Tomasi and Gleason clear the decks in this issue, as the Green Lanterns begin to realize just how messy the decks truly are. The War of Light has left Oa — and the Corps — a shambles that needs to be dusted off, have the dents pounded out, and given a fresh coat of paint.
This issue doesn’t offer a foe for the Lanterns to punch in the face, but they find a few, anyway. There are more than a few scenes that just feel right. Kilowog’s decision is liberating and full of promise. Arisia is filled with vim and vigor, and the blossoming romance between Natu and Rayner is given a chance to grow once more. Tomasi and Gleason deliver this all with purpose, flair, and feeling, making this issue feel much more impactful than a wrap-up issue.
Mogo, Morro, Salaak, Arisia, Isamot Kol, Vath Sarn, Soranik Natu, Iolande, Stel, Kyle Rayner, Guy Gardner, and Kilowog — Tomasi gives Gleason a chance to say good-bye to them all, but he also gives us a chance to remember them all. Guy, Kyle, and Arisia have words with the Guardians. Kilowog makes a Corps-changing decision. Salaak takes a stand. All do so in character and in the best interest of making Green Lantern stories to come as interesting as possible.
Gleason, as always, turns in masterful work. His presence on Oa and within the sectors patrolled by the Corps will surely be missed, but he leaves a legacy of Lanterns for the next artist to fill with life. Unfortunately, Gleason’s swansong on this title was belabored by a phalanx of inkers – all very capable, but all also very disparate in style and line. The detailed inkwork in Kilowog’s scene is gone when Arisia, Guy, and Kyle approach the Guardians. There are still many great scenes in this issue, from Mogo’s dispersal of the rings to Vath’s post-op awakening.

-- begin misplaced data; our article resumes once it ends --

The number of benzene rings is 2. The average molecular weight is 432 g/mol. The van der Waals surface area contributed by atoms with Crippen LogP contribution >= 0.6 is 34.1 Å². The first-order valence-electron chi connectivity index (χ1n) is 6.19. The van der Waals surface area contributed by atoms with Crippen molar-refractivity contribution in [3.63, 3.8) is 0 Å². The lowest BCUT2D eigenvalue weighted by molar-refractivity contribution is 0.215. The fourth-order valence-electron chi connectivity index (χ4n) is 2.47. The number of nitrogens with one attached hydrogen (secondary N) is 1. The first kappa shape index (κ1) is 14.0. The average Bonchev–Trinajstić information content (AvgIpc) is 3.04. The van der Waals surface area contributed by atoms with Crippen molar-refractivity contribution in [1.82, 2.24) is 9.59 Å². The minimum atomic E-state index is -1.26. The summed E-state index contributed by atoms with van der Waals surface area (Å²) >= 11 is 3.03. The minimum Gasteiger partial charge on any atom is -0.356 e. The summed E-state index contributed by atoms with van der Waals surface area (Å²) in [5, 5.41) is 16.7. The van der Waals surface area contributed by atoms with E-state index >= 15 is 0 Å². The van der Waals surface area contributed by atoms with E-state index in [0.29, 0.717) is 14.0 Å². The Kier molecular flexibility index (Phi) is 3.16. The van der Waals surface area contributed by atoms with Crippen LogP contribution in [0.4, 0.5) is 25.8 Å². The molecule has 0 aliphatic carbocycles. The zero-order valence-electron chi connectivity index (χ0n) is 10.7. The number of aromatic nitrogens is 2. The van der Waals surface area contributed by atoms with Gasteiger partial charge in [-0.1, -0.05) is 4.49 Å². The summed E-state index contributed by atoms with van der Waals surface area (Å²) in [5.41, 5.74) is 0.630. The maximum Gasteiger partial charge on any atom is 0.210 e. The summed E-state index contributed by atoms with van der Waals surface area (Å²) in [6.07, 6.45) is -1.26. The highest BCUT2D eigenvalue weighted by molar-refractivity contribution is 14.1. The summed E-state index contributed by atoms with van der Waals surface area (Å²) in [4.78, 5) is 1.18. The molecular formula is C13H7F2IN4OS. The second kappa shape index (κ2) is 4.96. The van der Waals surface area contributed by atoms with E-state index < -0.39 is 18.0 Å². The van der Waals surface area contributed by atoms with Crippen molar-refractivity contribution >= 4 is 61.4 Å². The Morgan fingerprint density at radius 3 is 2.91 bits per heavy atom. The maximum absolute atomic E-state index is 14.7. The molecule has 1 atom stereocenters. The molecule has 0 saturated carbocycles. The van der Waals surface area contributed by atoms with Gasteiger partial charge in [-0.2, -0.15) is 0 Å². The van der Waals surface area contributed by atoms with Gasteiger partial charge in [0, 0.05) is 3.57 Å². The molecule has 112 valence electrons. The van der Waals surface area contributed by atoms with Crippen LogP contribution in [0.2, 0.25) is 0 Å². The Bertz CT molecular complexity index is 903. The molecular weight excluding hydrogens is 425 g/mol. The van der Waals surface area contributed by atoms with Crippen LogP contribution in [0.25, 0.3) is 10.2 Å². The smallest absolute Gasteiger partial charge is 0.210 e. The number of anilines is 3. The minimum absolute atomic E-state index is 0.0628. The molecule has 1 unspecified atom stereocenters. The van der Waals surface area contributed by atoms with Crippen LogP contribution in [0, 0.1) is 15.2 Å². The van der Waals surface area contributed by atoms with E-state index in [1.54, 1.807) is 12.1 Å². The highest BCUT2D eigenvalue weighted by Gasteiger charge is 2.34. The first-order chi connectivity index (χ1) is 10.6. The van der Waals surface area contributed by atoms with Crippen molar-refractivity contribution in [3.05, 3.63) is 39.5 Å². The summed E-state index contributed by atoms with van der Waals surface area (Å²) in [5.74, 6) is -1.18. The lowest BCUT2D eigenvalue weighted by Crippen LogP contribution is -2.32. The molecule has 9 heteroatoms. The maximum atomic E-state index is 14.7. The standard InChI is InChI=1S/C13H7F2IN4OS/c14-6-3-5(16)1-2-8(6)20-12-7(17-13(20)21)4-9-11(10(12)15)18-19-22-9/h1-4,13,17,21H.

Randy Mayor continues to be the overseer of all things emerald, keeping the hues in check on this issue, and functioning as an integral piece of this creative team. Mayor’s contribution may be easy to overlook, but when you think about it, where would a book about light be without a strong colorist?
This issue of “Green Lantern Corps” doesn’t have the complications that the most recent issue of “Green Lantern” imposed upon my cohort, Greg McElhatton. This issue picks up the pieces and establishes the direction for its future. It also includes a spectacular double-page spread advertising “Green Lantern: Emerald Warriors,” due out later this year. The Corps is stepping out of the wreckage, and the path to recovery looks like it’s going to bring some entertaining reading our way.